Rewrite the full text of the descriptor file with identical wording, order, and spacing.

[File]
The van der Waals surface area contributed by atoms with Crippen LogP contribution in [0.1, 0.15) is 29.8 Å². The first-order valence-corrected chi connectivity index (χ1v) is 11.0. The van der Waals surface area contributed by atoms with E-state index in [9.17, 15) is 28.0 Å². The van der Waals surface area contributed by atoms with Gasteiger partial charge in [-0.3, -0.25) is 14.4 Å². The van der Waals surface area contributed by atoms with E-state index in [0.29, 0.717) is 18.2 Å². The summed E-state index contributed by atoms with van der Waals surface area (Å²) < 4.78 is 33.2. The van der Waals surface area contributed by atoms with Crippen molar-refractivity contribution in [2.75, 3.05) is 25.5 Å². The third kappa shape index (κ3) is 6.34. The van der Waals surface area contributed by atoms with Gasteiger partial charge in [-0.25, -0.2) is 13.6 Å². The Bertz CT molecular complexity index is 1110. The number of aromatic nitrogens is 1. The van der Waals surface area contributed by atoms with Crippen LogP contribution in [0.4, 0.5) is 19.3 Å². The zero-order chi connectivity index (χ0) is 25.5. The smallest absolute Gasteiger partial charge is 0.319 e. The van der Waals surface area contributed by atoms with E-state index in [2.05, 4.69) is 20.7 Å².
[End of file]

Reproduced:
The van der Waals surface area contributed by atoms with Crippen LogP contribution in [0.1, 0.15) is 29.8 Å². The first-order valence-corrected chi connectivity index (χ1v) is 11.0. The van der Waals surface area contributed by atoms with E-state index in [9.17, 15) is 28.0 Å². The van der Waals surface area contributed by atoms with Gasteiger partial charge in [-0.3, -0.25) is 14.4 Å². The van der Waals surface area contributed by atoms with E-state index in [0.29, 0.717) is 18.2 Å². The summed E-state index contributed by atoms with van der Waals surface area (Å²) < 4.78 is 33.2. The van der Waals surface area contributed by atoms with Crippen molar-refractivity contribution in [2.75, 3.05) is 25.5 Å². The third kappa shape index (κ3) is 6.34. The van der Waals surface area contributed by atoms with Gasteiger partial charge in [-0.25, -0.2) is 13.6 Å². The Bertz CT molecular complexity index is 1110. The number of aromatic nitrogens is 1. The van der Waals surface area contributed by atoms with Crippen LogP contribution in [0.4, 0.5) is 19.3 Å². The zero-order chi connectivity index (χ0) is 25.5. The smallest absolute Gasteiger partial charge is 0.319 e. The van der Waals surface area contributed by atoms with E-state index in [2.05, 4.69) is 20.7 Å².